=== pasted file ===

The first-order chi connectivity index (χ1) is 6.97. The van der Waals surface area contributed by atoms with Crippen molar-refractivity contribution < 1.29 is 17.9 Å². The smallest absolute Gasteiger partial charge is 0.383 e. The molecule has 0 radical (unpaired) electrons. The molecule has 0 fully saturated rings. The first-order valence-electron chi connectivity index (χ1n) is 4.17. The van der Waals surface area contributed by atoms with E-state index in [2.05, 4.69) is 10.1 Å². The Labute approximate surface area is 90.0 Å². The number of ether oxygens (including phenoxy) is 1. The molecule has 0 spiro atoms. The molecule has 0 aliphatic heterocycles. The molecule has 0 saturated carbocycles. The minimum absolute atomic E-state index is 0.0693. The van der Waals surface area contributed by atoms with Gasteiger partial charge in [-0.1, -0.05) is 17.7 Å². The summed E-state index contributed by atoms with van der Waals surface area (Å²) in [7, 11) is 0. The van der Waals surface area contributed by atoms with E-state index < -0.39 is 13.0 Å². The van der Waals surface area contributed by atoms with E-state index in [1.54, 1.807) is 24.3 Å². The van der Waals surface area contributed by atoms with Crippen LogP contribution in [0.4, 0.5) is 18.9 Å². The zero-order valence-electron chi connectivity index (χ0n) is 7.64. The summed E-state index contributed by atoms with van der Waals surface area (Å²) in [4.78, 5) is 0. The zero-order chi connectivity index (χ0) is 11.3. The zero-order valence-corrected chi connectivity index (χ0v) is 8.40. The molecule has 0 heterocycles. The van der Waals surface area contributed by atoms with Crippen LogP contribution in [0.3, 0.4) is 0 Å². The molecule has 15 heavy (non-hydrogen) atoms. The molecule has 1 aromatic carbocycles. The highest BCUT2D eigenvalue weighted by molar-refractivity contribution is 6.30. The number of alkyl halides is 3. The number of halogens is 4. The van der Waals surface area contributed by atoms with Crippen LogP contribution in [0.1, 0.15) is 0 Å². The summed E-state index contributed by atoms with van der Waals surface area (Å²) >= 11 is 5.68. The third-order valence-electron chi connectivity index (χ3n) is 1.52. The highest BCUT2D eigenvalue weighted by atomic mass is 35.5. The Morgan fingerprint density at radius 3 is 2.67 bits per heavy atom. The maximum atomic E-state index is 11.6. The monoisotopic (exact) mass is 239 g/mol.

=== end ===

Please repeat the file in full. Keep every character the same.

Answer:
The first-order chi connectivity index (χ1) is 6.97. The van der Waals surface area contributed by atoms with Crippen molar-refractivity contribution < 1.29 is 17.9 Å². The smallest absolute Gasteiger partial charge is 0.383 e. The molecule has 0 radical (unpaired) electrons. The molecule has 0 fully saturated rings. The first-order valence-electron chi connectivity index (χ1n) is 4.17. The van der Waals surface area contributed by atoms with E-state index in [2.05, 4.69) is 10.1 Å². The Labute approximate surface area is 90.0 Å². The number of ether oxygens (including phenoxy) is 1. The molecule has 0 spiro atoms. The molecule has 0 aliphatic heterocycles. The molecule has 0 saturated carbocycles. The minimum absolute atomic E-state index is 0.0693. The van der Waals surface area contributed by atoms with Gasteiger partial charge in [-0.1, -0.05) is 17.7 Å². The summed E-state index contributed by atoms with van der Waals surface area (Å²) in [7, 11) is 0. The van der Waals surface area contributed by atoms with E-state index < -0.39 is 13.0 Å². The van der Waals surface area contributed by atoms with E-state index in [1.54, 1.807) is 24.3 Å². The van der Waals surface area contributed by atoms with Crippen LogP contribution in [0.4, 0.5) is 18.9 Å². The zero-order valence-electron chi connectivity index (χ0n) is 7.64. The summed E-state index contributed by atoms with van der Waals surface area (Å²) in [4.78, 5) is 0. The zero-order chi connectivity index (χ0) is 11.3. The zero-order valence-corrected chi connectivity index (χ0v) is 8.40. The molecule has 0 heterocycles. The van der Waals surface area contributed by atoms with Crippen LogP contribution in [0.3, 0.4) is 0 Å². The molecule has 15 heavy (non-hydrogen) atoms. The molecule has 1 aromatic carbocycles. The highest BCUT2D eigenvalue weighted by molar-refractivity contribution is 6.30. The number of alkyl halides is 3. The number of halogens is 4. The van der Waals surface area contributed by atoms with Crippen LogP contribution in [0.1, 0.15) is 0 Å². The summed E-state index contributed by atoms with van der Waals surface area (Å²) >= 11 is 5.68. The third-order valence-electron chi connectivity index (χ3n) is 1.52. The highest BCUT2D eigenvalue weighted by atomic mass is 35.5. The Morgan fingerprint density at radius 3 is 2.67 bits per heavy atom. The maximum atomic E-state index is 11.6. The monoisotopic (exact) mass is 239 g/mol.